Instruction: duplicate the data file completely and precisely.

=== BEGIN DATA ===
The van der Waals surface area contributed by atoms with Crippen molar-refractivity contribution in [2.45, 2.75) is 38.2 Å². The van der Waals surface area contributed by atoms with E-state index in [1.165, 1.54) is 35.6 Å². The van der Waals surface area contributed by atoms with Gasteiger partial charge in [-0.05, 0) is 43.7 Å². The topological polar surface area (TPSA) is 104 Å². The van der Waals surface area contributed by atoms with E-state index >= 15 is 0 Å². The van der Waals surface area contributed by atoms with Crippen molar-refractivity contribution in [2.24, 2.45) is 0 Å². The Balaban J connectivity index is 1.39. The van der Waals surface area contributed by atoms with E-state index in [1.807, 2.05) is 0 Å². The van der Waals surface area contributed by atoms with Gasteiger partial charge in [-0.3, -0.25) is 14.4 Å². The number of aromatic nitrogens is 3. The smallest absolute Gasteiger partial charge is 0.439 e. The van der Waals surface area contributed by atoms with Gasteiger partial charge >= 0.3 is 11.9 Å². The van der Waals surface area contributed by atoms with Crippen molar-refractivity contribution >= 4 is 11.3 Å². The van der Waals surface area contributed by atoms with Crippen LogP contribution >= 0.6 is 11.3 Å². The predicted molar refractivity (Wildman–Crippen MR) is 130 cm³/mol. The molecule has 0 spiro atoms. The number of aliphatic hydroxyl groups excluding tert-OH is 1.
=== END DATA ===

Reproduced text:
The van der Waals surface area contributed by atoms with Crippen molar-refractivity contribution in [2.45, 2.75) is 38.2 Å². The van der Waals surface area contributed by atoms with E-state index in [1.165, 1.54) is 35.6 Å². The van der Waals surface area contributed by atoms with Gasteiger partial charge in [-0.05, 0) is 43.7 Å². The topological polar surface area (TPSA) is 104 Å². The van der Waals surface area contributed by atoms with E-state index >= 15 is 0 Å². The van der Waals surface area contributed by atoms with Crippen molar-refractivity contribution in [2.24, 2.45) is 0 Å². The Balaban J connectivity index is 1.39. The van der Waals surface area contributed by atoms with E-state index in [1.807, 2.05) is 0 Å². The van der Waals surface area contributed by atoms with Gasteiger partial charge in [-0.3, -0.25) is 14.4 Å². The number of aromatic nitrogens is 3. The smallest absolute Gasteiger partial charge is 0.439 e. The van der Waals surface area contributed by atoms with Gasteiger partial charge >= 0.3 is 11.9 Å². The van der Waals surface area contributed by atoms with Crippen molar-refractivity contribution >= 4 is 11.3 Å². The van der Waals surface area contributed by atoms with Crippen LogP contribution >= 0.6 is 11.3 Å². The predicted molar refractivity (Wildman–Crippen MR) is 130 cm³/mol. The molecule has 0 spiro atoms. The number of aliphatic hydroxyl groups excluding tert-OH is 1.